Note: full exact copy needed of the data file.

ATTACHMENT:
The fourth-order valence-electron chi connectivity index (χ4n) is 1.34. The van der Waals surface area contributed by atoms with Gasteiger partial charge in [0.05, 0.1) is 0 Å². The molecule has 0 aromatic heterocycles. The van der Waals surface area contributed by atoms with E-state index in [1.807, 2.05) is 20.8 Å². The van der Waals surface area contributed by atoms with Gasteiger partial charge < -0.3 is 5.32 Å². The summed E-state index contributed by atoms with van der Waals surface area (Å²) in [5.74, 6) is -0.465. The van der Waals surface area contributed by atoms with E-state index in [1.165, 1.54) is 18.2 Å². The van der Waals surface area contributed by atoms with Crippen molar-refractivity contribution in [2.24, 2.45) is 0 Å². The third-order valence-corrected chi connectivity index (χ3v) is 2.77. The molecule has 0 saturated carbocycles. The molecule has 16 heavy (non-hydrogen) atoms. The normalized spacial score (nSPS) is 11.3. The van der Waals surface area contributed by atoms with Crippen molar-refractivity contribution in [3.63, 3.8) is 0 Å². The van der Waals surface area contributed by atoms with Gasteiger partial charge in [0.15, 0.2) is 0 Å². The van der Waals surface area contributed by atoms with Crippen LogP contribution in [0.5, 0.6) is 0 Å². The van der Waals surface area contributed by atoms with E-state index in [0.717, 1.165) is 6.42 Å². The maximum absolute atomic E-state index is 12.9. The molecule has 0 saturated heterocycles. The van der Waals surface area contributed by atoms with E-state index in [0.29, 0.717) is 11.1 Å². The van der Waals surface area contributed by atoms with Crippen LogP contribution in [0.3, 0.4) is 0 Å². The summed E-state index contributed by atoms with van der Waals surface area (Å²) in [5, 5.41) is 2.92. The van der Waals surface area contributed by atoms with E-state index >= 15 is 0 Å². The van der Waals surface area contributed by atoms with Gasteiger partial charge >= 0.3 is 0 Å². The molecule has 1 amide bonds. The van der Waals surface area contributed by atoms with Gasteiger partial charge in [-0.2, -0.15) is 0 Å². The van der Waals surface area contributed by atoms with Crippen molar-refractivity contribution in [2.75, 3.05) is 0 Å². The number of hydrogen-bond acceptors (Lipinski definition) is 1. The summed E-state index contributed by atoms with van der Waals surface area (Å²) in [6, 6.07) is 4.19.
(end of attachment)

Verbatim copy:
The fourth-order valence-electron chi connectivity index (χ4n) is 1.34. The van der Waals surface area contributed by atoms with Gasteiger partial charge in [0.05, 0.1) is 0 Å². The molecule has 0 aromatic heterocycles. The van der Waals surface area contributed by atoms with E-state index in [1.807, 2.05) is 20.8 Å². The van der Waals surface area contributed by atoms with Gasteiger partial charge < -0.3 is 5.32 Å². The summed E-state index contributed by atoms with van der Waals surface area (Å²) in [5.74, 6) is -0.465. The van der Waals surface area contributed by atoms with E-state index in [1.165, 1.54) is 18.2 Å². The van der Waals surface area contributed by atoms with Crippen molar-refractivity contribution in [2.24, 2.45) is 0 Å². The third-order valence-corrected chi connectivity index (χ3v) is 2.77. The molecule has 0 saturated carbocycles. The molecule has 16 heavy (non-hydrogen) atoms. The normalized spacial score (nSPS) is 11.3. The van der Waals surface area contributed by atoms with Crippen molar-refractivity contribution in [3.63, 3.8) is 0 Å². The van der Waals surface area contributed by atoms with Gasteiger partial charge in [0.15, 0.2) is 0 Å². The van der Waals surface area contributed by atoms with Crippen LogP contribution in [0.5, 0.6) is 0 Å². The van der Waals surface area contributed by atoms with E-state index in [0.717, 1.165) is 6.42 Å². The maximum absolute atomic E-state index is 12.9. The molecule has 0 saturated heterocycles. The van der Waals surface area contributed by atoms with E-state index in [0.29, 0.717) is 11.1 Å². The van der Waals surface area contributed by atoms with Crippen LogP contribution in [0.3, 0.4) is 0 Å². The summed E-state index contributed by atoms with van der Waals surface area (Å²) in [5, 5.41) is 2.92. The van der Waals surface area contributed by atoms with E-state index >= 15 is 0 Å². The van der Waals surface area contributed by atoms with Gasteiger partial charge >= 0.3 is 0 Å². The molecule has 1 amide bonds. The van der Waals surface area contributed by atoms with Gasteiger partial charge in [-0.2, -0.15) is 0 Å². The van der Waals surface area contributed by atoms with Crippen molar-refractivity contribution in [2.75, 3.05) is 0 Å². The number of hydrogen-bond acceptors (Lipinski definition) is 1. The summed E-state index contributed by atoms with van der Waals surface area (Å²) in [6, 6.07) is 4.19.